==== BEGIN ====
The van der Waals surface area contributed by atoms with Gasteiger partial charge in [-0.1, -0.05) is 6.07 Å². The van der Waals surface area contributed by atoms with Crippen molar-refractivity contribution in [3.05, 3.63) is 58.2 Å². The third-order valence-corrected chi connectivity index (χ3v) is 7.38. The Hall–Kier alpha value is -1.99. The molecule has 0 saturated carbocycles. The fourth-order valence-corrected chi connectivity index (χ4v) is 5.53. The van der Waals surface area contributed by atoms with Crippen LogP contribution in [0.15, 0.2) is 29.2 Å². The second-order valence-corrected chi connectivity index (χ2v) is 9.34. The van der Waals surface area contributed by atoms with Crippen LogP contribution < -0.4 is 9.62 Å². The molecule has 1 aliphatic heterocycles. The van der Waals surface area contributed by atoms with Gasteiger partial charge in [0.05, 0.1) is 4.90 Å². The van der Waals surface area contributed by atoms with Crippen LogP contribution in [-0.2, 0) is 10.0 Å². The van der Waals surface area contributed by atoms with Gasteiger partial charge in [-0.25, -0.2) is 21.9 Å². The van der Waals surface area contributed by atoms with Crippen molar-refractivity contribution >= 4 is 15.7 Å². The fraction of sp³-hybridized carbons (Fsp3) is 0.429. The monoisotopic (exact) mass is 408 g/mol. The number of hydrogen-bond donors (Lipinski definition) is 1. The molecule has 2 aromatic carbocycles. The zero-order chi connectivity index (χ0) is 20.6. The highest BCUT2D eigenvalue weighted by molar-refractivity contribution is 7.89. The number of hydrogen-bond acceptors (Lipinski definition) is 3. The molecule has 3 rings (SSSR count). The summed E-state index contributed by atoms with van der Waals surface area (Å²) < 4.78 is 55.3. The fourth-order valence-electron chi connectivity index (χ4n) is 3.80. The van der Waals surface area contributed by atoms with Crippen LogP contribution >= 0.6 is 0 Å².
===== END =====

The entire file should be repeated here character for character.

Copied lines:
The van der Waals surface area contributed by atoms with Gasteiger partial charge in [-0.1, -0.05) is 6.07 Å². The van der Waals surface area contributed by atoms with Crippen molar-refractivity contribution in [3.05, 3.63) is 58.2 Å². The third-order valence-corrected chi connectivity index (χ3v) is 7.38. The Hall–Kier alpha value is -1.99. The molecule has 0 saturated carbocycles. The fourth-order valence-corrected chi connectivity index (χ4v) is 5.53. The van der Waals surface area contributed by atoms with Crippen LogP contribution in [0.15, 0.2) is 29.2 Å². The second-order valence-corrected chi connectivity index (χ2v) is 9.34. The van der Waals surface area contributed by atoms with Crippen LogP contribution < -0.4 is 9.62 Å². The molecule has 1 aliphatic heterocycles. The van der Waals surface area contributed by atoms with Gasteiger partial charge in [0.05, 0.1) is 4.90 Å². The van der Waals surface area contributed by atoms with Crippen LogP contribution in [-0.2, 0) is 10.0 Å². The van der Waals surface area contributed by atoms with Gasteiger partial charge in [-0.25, -0.2) is 21.9 Å². The van der Waals surface area contributed by atoms with Crippen molar-refractivity contribution >= 4 is 15.7 Å². The fraction of sp³-hybridized carbons (Fsp3) is 0.429. The monoisotopic (exact) mass is 408 g/mol. The number of hydrogen-bond donors (Lipinski definition) is 1. The molecule has 2 aromatic carbocycles. The zero-order chi connectivity index (χ0) is 20.6. The highest BCUT2D eigenvalue weighted by molar-refractivity contribution is 7.89. The number of hydrogen-bond acceptors (Lipinski definition) is 3. The molecule has 3 rings (SSSR count). The summed E-state index contributed by atoms with van der Waals surface area (Å²) < 4.78 is 55.3. The fourth-order valence-electron chi connectivity index (χ4n) is 3.80. The van der Waals surface area contributed by atoms with Crippen LogP contribution >= 0.6 is 0 Å².